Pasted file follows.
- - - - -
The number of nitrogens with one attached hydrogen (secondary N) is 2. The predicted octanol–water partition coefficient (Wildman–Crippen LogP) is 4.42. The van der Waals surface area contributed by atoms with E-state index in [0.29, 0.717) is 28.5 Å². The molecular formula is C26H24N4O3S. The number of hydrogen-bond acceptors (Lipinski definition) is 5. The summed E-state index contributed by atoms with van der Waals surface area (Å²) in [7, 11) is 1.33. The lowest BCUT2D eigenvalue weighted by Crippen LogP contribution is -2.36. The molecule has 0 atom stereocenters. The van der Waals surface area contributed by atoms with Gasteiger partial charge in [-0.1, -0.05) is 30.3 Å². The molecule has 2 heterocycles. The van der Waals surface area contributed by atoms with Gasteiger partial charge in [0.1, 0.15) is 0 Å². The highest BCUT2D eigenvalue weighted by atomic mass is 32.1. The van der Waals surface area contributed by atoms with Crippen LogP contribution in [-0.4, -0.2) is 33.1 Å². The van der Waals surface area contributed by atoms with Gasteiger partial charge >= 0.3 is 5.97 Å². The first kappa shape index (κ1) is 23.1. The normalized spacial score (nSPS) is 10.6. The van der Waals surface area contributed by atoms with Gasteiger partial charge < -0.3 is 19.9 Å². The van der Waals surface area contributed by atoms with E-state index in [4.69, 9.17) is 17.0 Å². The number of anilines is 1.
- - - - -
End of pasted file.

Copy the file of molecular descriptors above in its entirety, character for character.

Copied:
The number of nitrogens with one attached hydrogen (secondary N) is 2. The predicted octanol–water partition coefficient (Wildman–Crippen LogP) is 4.42. The van der Waals surface area contributed by atoms with E-state index in [0.29, 0.717) is 28.5 Å². The molecular formula is C26H24N4O3S. The number of hydrogen-bond acceptors (Lipinski definition) is 5. The summed E-state index contributed by atoms with van der Waals surface area (Å²) in [7, 11) is 1.33. The lowest BCUT2D eigenvalue weighted by Crippen LogP contribution is -2.36. The molecule has 0 atom stereocenters. The van der Waals surface area contributed by atoms with Gasteiger partial charge in [-0.1, -0.05) is 30.3 Å². The molecule has 2 heterocycles. The van der Waals surface area contributed by atoms with Gasteiger partial charge in [0.1, 0.15) is 0 Å². The highest BCUT2D eigenvalue weighted by atomic mass is 32.1. The van der Waals surface area contributed by atoms with Crippen LogP contribution in [-0.4, -0.2) is 33.1 Å². The van der Waals surface area contributed by atoms with Gasteiger partial charge >= 0.3 is 5.97 Å². The first kappa shape index (κ1) is 23.1. The normalized spacial score (nSPS) is 10.6. The van der Waals surface area contributed by atoms with Gasteiger partial charge < -0.3 is 19.9 Å². The van der Waals surface area contributed by atoms with E-state index in [4.69, 9.17) is 17.0 Å². The number of anilines is 1.